“That’s the problem with the truth…Liars and honest men both claim to have it.”
Dust is the third and last book in Hugh Howey’s Silo trilogy. Following the flashback fun of Shift, it leaps back to what for want of a better word I shall call the “present” – as in, the “present” of Wool, the “present” of Silo Eighteen, in which Juliette has been elected mayor and Lukas has become head of IT. Juliette has cooked up a slightly dubious plan for rescuing Solo and the kids from Seventeen, and there are rumblings beginning in Eighteen over its safety; meanwhile, the bigwigs in One are threatening Eighteen with destruction.
I actually found Dust curiously…unsatisfying as a finale, and I’m not entirely sure why. On a purely plot-driven level, it was fine: major questions are answered, character arcs completed (mostly), conclusions achieved. But it was all rather emotionless. We didn’t see enough, I think, of the secondary characters we’ve come to know and love: Solo took an emotional back seat, we did meet Charlotte and Donald but not substantially, and LUKAS.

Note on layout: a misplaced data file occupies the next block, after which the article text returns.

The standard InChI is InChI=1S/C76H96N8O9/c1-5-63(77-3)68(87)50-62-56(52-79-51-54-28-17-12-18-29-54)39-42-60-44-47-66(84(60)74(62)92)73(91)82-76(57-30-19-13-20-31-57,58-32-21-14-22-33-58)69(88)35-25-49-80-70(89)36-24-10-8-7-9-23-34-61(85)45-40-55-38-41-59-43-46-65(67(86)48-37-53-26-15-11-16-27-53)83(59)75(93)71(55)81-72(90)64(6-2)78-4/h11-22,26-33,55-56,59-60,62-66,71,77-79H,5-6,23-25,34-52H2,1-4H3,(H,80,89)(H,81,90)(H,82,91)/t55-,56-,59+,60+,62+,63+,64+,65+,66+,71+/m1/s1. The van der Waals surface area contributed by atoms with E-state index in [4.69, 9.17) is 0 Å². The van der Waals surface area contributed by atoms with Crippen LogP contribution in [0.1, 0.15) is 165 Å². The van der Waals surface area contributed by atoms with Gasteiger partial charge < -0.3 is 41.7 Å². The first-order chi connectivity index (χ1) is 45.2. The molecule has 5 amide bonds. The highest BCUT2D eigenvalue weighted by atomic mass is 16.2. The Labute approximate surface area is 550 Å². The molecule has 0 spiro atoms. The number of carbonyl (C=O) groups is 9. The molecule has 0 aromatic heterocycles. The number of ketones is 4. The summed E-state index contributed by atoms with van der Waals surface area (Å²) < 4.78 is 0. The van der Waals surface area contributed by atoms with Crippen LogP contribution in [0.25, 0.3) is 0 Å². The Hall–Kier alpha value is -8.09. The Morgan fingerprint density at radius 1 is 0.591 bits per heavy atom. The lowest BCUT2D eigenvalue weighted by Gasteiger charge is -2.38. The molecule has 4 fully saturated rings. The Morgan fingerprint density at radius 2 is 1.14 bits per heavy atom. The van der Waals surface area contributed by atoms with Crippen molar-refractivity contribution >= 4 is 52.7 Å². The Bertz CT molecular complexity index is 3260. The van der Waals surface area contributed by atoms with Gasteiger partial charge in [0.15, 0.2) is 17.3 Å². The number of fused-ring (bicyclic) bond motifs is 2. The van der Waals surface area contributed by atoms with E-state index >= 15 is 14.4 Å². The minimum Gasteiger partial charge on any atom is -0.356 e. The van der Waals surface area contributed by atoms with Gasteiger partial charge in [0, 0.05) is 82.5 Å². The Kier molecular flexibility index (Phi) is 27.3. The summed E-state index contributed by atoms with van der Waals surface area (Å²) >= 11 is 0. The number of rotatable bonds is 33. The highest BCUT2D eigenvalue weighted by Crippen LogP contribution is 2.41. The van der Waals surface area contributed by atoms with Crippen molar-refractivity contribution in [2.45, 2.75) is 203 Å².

What in all the hells happened to Lukas?
Did everyone just forget about him? Did even Juliette forget about a man she claimed to love? What was that?
(I realise this is all very cryptic, but spoilers.)
Neither Shift nor Dust in any way measure up to the awesomeness that was Wool. This is a shame, because the series as a whole could have been important and meaningful in a way that it just isn’t as it stands.